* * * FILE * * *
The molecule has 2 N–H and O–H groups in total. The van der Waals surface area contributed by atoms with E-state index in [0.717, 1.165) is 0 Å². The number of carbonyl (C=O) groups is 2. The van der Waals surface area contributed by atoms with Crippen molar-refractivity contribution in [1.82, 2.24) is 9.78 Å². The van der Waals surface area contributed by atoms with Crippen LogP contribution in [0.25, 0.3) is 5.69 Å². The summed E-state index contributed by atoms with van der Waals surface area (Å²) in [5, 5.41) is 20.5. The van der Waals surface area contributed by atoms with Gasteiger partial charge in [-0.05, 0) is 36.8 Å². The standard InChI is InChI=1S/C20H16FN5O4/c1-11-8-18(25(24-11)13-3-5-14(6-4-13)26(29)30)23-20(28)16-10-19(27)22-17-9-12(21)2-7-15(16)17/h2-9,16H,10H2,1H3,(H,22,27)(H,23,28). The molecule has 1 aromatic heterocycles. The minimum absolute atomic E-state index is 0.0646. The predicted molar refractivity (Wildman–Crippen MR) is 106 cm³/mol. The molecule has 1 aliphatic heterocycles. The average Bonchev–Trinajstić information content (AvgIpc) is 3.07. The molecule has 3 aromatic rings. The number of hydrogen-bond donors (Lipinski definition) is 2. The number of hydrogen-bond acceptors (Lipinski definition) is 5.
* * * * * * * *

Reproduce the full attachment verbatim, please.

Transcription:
The molecule has 2 N–H and O–H groups in total. The van der Waals surface area contributed by atoms with E-state index in [0.717, 1.165) is 0 Å². The number of carbonyl (C=O) groups is 2. The van der Waals surface area contributed by atoms with Crippen molar-refractivity contribution in [1.82, 2.24) is 9.78 Å². The van der Waals surface area contributed by atoms with Crippen LogP contribution in [0.25, 0.3) is 5.69 Å². The summed E-state index contributed by atoms with van der Waals surface area (Å²) in [5, 5.41) is 20.5. The van der Waals surface area contributed by atoms with Gasteiger partial charge in [-0.05, 0) is 36.8 Å². The standard InChI is InChI=1S/C20H16FN5O4/c1-11-8-18(25(24-11)13-3-5-14(6-4-13)26(29)30)23-20(28)16-10-19(27)22-17-9-12(21)2-7-15(16)17/h2-9,16H,10H2,1H3,(H,22,27)(H,23,28). The molecule has 1 aromatic heterocycles. The minimum absolute atomic E-state index is 0.0646. The predicted molar refractivity (Wildman–Crippen MR) is 106 cm³/mol. The molecule has 1 aliphatic heterocycles. The average Bonchev–Trinajstić information content (AvgIpc) is 3.07. The molecule has 3 aromatic rings. The number of hydrogen-bond donors (Lipinski definition) is 2. The number of hydrogen-bond acceptors (Lipinski definition) is 5.